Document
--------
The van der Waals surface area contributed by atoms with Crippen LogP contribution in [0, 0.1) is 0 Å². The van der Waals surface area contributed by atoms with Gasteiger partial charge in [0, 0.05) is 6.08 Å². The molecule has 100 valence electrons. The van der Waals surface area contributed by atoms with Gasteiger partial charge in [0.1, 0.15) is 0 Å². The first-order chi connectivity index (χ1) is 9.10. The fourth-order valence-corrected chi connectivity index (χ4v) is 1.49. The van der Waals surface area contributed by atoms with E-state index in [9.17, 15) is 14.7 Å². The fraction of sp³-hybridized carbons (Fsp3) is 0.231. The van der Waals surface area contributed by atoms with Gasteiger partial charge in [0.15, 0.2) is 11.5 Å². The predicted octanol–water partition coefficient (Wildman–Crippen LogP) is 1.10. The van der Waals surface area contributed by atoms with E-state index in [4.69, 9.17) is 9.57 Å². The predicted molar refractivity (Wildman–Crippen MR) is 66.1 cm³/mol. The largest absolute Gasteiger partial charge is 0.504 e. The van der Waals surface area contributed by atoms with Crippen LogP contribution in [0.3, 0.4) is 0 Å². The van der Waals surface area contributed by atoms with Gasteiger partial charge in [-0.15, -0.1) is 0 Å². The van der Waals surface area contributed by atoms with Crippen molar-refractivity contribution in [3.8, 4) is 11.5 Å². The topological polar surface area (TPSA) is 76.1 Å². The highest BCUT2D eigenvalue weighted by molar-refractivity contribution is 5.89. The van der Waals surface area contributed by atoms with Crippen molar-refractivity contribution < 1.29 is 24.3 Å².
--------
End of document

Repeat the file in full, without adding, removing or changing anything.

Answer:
The van der Waals surface area contributed by atoms with Crippen LogP contribution in [0, 0.1) is 0 Å². The van der Waals surface area contributed by atoms with Gasteiger partial charge in [0, 0.05) is 6.08 Å². The molecule has 100 valence electrons. The van der Waals surface area contributed by atoms with Gasteiger partial charge in [0.1, 0.15) is 0 Å². The first-order chi connectivity index (χ1) is 9.10. The fourth-order valence-corrected chi connectivity index (χ4v) is 1.49. The van der Waals surface area contributed by atoms with E-state index in [9.17, 15) is 14.7 Å². The fraction of sp³-hybridized carbons (Fsp3) is 0.231. The van der Waals surface area contributed by atoms with Gasteiger partial charge in [0.15, 0.2) is 11.5 Å². The predicted octanol–water partition coefficient (Wildman–Crippen LogP) is 1.10. The van der Waals surface area contributed by atoms with E-state index in [4.69, 9.17) is 9.57 Å². The predicted molar refractivity (Wildman–Crippen MR) is 66.1 cm³/mol. The largest absolute Gasteiger partial charge is 0.504 e. The van der Waals surface area contributed by atoms with Crippen LogP contribution in [0.3, 0.4) is 0 Å². The van der Waals surface area contributed by atoms with Gasteiger partial charge in [-0.15, -0.1) is 0 Å². The van der Waals surface area contributed by atoms with Crippen molar-refractivity contribution in [3.8, 4) is 11.5 Å². The topological polar surface area (TPSA) is 76.1 Å². The highest BCUT2D eigenvalue weighted by molar-refractivity contribution is 5.89. The van der Waals surface area contributed by atoms with Crippen molar-refractivity contribution < 1.29 is 24.3 Å².